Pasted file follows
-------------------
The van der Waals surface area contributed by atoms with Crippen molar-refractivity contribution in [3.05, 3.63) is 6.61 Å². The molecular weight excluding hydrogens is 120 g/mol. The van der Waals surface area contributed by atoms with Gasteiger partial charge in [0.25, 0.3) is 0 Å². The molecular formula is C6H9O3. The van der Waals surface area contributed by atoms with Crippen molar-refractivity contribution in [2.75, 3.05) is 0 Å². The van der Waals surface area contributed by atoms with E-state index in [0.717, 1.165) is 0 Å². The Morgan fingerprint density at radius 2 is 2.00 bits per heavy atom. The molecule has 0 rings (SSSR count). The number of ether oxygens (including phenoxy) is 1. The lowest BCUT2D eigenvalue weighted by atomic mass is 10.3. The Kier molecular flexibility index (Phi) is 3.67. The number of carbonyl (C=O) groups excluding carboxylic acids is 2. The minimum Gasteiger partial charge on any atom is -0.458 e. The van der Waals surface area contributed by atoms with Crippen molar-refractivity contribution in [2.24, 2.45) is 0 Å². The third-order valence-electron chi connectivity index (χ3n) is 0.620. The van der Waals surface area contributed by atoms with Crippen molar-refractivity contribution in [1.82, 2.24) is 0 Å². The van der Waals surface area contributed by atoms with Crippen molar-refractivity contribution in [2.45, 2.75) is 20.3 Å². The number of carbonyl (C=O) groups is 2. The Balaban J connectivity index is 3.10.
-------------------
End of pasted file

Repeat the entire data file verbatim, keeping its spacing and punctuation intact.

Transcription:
The van der Waals surface area contributed by atoms with Crippen molar-refractivity contribution in [3.05, 3.63) is 6.61 Å². The molecular weight excluding hydrogens is 120 g/mol. The van der Waals surface area contributed by atoms with Gasteiger partial charge in [0.25, 0.3) is 0 Å². The molecular formula is C6H9O3. The van der Waals surface area contributed by atoms with Crippen molar-refractivity contribution in [2.75, 3.05) is 0 Å². The van der Waals surface area contributed by atoms with E-state index in [0.717, 1.165) is 0 Å². The Morgan fingerprint density at radius 2 is 2.00 bits per heavy atom. The molecule has 0 rings (SSSR count). The number of ether oxygens (including phenoxy) is 1. The lowest BCUT2D eigenvalue weighted by atomic mass is 10.3. The Kier molecular flexibility index (Phi) is 3.67. The number of carbonyl (C=O) groups excluding carboxylic acids is 2. The minimum Gasteiger partial charge on any atom is -0.458 e. The van der Waals surface area contributed by atoms with Crippen molar-refractivity contribution in [2.24, 2.45) is 0 Å². The third-order valence-electron chi connectivity index (χ3n) is 0.620. The van der Waals surface area contributed by atoms with Crippen molar-refractivity contribution in [1.82, 2.24) is 0 Å². The van der Waals surface area contributed by atoms with Crippen molar-refractivity contribution in [2.45, 2.75) is 20.3 Å². The number of carbonyl (C=O) groups is 2. The Balaban J connectivity index is 3.10.